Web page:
Bobby Cox: The Skillful Braves Manager

Austin B.

Manging Editor

Bobby Cox has always been acknowledged as one of the most impressive managers in all of Major League Baseball (MLB). He held his own against everyone from the newest rookies to the best of the best. Whether he was on the baseball diamond arguing a call for his team or trying to hit one out as a player, Bobby Cox always kept his game a level ahead of everyone else’s. For his successful career, Cox is finally being rewarded.

Robert Joseph Cox, aka Bobby Cox, was born in Tulsa, Oklahoma, on May 21st, 1941. At the start of his baseball career, Cox signed as a player. The Los Angeles Dodgers’ minor league team signed him at first, but before making it to the big league, he was signed by the Atlanta Braves minor league team; he also failed to make it to the big leagues. After his time with the Minor League Braves, he was signed with the New York Yankees’ minor league team. Cox was limited to two seasons, playing primarily as a third baseman, because of bad knees, but the end of his playing career was just the launch of his legacy, as it signaled the beginning of his managing career.

Cox began his managing career in a Venezuelan league from 1974 through 1976. After these seasons out of the country, he returned to the United States to manage the Yankees’ minor league team, the Syracuse Chiefs. As a minor league manager, Cox managed six seasons and won two league championships. In his first MLB season on a team’s staff, he was the first base coach for the New York Yankees, a position with which he won a World Series. After that season, he began his career as a manger in the MLB.

In the off-season between the 1977 and 1978 season, Cox took control of the Atlanta Braves, formerly managed by Dave Bristol. Bristol had led the Braves to be the worst team in all of Major League Baseball for two straight seasons, so Cox had a very difficult job in trying to bring the losing team back to the top. The team struggled for the first two years under Cox’s management, finishing last in the league again for the 1978 and 1979 seasons. Cox knew that he had to do something to mix up the team who, by that time in history, was almost lifeless. Cox made the unheard of decision to move the power-hitting first baseman, Dale Murphy, to center field. That move was one of Cox’s great achievements, as it earned Dale Murphy a National League MVP award and five Golden Glove awards. That also earned Cox respect from all around the league for making such a surprising change. Junior Johnathon Kelley says, “I think changing Dale Murphy to the outfield was Bobby Cox’s best idea; that’s what earned him his name and his reputation in the league.” That season, the Braves ended with a winning record for the first time since 1974. However, Cox had to be fired in 1981 due to the baseball strike that was transpiring at the time. Cox then had to find a new team to manage.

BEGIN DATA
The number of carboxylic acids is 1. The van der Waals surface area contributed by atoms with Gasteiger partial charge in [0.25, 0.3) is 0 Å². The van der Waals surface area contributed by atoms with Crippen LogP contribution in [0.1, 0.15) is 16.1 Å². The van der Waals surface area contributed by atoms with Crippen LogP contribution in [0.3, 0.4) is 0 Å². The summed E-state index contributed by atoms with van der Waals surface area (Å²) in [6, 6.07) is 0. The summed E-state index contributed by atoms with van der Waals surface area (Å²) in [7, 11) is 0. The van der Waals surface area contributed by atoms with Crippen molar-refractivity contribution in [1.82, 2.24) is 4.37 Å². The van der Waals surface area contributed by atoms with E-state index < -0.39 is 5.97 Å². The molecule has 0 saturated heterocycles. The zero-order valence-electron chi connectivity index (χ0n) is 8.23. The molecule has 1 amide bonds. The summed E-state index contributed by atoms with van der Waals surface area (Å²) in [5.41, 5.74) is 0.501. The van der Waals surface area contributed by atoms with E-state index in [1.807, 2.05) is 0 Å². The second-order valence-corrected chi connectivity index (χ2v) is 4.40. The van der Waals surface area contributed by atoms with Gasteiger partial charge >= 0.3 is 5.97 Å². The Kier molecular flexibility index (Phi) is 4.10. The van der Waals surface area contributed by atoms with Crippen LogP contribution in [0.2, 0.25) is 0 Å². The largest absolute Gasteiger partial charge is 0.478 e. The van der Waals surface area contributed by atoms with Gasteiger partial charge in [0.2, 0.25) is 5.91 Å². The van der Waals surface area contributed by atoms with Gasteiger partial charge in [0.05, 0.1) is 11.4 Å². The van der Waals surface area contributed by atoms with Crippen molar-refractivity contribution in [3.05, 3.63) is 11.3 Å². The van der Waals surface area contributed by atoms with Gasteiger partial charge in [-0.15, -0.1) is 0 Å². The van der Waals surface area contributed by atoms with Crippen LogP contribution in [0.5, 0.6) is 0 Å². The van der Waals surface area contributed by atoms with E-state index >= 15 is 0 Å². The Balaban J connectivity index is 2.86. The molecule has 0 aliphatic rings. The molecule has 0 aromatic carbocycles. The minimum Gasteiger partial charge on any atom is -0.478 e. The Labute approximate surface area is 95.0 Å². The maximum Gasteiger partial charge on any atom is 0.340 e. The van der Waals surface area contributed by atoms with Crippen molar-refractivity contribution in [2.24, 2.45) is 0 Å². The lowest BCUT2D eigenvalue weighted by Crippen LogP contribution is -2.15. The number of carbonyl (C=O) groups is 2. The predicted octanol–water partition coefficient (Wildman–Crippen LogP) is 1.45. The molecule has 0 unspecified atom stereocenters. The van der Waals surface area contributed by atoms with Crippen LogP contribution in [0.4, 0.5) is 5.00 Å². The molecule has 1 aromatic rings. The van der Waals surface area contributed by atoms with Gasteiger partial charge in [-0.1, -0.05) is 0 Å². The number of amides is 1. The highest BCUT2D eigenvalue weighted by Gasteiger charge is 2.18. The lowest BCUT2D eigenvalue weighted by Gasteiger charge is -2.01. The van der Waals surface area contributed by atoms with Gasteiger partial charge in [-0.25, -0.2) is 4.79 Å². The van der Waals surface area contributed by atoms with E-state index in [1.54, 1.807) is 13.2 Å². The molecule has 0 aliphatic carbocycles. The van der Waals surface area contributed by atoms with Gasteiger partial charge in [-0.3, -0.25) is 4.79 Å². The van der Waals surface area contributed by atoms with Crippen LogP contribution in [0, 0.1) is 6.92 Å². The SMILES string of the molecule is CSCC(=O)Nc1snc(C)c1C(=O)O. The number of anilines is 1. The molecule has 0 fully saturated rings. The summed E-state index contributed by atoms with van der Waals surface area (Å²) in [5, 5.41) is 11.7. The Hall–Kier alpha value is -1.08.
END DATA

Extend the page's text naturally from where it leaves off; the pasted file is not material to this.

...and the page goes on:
Bobby Cox joined the Toronto Blue Jays in 1982. Under Cox’s four season management of the team, the Blue Jays recovered from constant losing seasons. In 1985, Cox led the team to be the winner of the American League East Division. He carried the team to the American League Championship, but the team did not win. After that season, Cox returned to the Atlanta Braves.

Upon his return to Atlanta, Cox spent many seasons accumulating all-star players, such as Chipper Jones. In 1992, Cox’s team set a record as the first team in history to go from last place to first place in one year. This first place position would earn the Braves a place in the World Series, which they ended up losing to the Twins. Cox led the Braves to win the National League Pennant in 1992 but would lose the World Series to the Blue Jays. They also made it to the National League Championship in 1993 but lost to the Phillies. In 1995, Bobby Cox’s Braves won the World Series over the Cleveland Indians. He led the team to the World Series again in 1999 but lost to the New York Yankees.

Bobby Cox racked up accomplishments throughout his career. He received the Manager of the Year Award four times; he is the only manager in history to have received that award two years in a row (in 2004 and 2005). He is also the only manager in history to be ejected from two World Series games. Because of his dedication to his players, Cox is the most ejected manager in MLB history. Junior Leon Castillo states, “I love that he gets ejected so much because it shows that he has faith in his players; he trusts them.” On December 9, 2013, Bobby Cox was unanimously inducted into the Major League Hall of Fame. The induction ceremony will be held on July 27, 2014.

Bobby Cox retired after his last game on October 11, 2010 as a legend in Major League Baseball; he left a mark on the league that will not be forgotten. Cox will always be remembered as the manager who would argue with any umpire if he felt his player had been robbed of a play and as the manager who really knew who he was doing. Bobby Cox will always be remembered as a very intelligent and skillful manager.

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